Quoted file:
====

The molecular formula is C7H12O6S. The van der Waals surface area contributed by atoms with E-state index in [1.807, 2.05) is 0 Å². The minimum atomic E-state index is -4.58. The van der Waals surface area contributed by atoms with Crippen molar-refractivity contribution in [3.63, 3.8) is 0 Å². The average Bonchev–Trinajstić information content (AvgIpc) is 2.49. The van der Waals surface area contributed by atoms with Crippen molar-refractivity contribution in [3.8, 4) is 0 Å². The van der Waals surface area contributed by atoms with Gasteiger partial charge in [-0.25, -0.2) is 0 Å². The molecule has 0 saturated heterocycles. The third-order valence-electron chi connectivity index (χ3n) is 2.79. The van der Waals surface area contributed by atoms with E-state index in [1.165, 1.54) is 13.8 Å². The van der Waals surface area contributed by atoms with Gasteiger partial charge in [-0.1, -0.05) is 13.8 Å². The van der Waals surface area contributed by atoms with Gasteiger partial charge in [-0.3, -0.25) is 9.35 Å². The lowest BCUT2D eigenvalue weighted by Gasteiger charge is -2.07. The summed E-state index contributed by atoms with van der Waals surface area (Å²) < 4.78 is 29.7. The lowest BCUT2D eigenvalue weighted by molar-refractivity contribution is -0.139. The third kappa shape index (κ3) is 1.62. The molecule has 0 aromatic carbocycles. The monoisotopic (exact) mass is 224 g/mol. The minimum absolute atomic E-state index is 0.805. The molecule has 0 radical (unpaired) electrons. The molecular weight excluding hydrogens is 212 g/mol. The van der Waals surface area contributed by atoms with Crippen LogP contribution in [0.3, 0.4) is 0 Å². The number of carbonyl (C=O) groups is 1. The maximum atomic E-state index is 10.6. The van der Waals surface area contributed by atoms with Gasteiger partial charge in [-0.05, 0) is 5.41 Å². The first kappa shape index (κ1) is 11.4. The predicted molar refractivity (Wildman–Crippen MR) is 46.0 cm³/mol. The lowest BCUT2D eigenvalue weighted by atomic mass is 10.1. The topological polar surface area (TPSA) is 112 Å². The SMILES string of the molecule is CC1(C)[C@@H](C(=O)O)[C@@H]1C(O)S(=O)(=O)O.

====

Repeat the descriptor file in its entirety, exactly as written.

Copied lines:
The molecular formula is C7H12O6S. The van der Waals surface area contributed by atoms with E-state index in [1.807, 2.05) is 0 Å². The minimum atomic E-state index is -4.58. The van der Waals surface area contributed by atoms with Crippen molar-refractivity contribution in [3.63, 3.8) is 0 Å². The average Bonchev–Trinajstić information content (AvgIpc) is 2.49. The van der Waals surface area contributed by atoms with Crippen molar-refractivity contribution in [3.8, 4) is 0 Å². The van der Waals surface area contributed by atoms with Gasteiger partial charge in [-0.25, -0.2) is 0 Å². The molecule has 0 saturated heterocycles. The third-order valence-electron chi connectivity index (χ3n) is 2.79. The van der Waals surface area contributed by atoms with E-state index in [1.165, 1.54) is 13.8 Å². The van der Waals surface area contributed by atoms with Gasteiger partial charge in [-0.1, -0.05) is 13.8 Å². The van der Waals surface area contributed by atoms with Gasteiger partial charge in [-0.3, -0.25) is 9.35 Å². The lowest BCUT2D eigenvalue weighted by Gasteiger charge is -2.07. The summed E-state index contributed by atoms with van der Waals surface area (Å²) < 4.78 is 29.7. The lowest BCUT2D eigenvalue weighted by molar-refractivity contribution is -0.139. The third kappa shape index (κ3) is 1.62. The molecule has 0 aromatic carbocycles. The monoisotopic (exact) mass is 224 g/mol. The minimum absolute atomic E-state index is 0.805. The molecule has 0 radical (unpaired) electrons. The molecular weight excluding hydrogens is 212 g/mol. The van der Waals surface area contributed by atoms with Crippen LogP contribution in [0.3, 0.4) is 0 Å². The number of carbonyl (C=O) groups is 1. The maximum atomic E-state index is 10.6. The van der Waals surface area contributed by atoms with Gasteiger partial charge in [-0.05, 0) is 5.41 Å². The first kappa shape index (κ1) is 11.4. The predicted molar refractivity (Wildman–Crippen MR) is 46.0 cm³/mol. The lowest BCUT2D eigenvalue weighted by atomic mass is 10.1. The topological polar surface area (TPSA) is 112 Å². The SMILES string of the molecule is CC1(C)[C@@H](C(=O)O)[C@@H]1C(O)S(=O)(=O)O.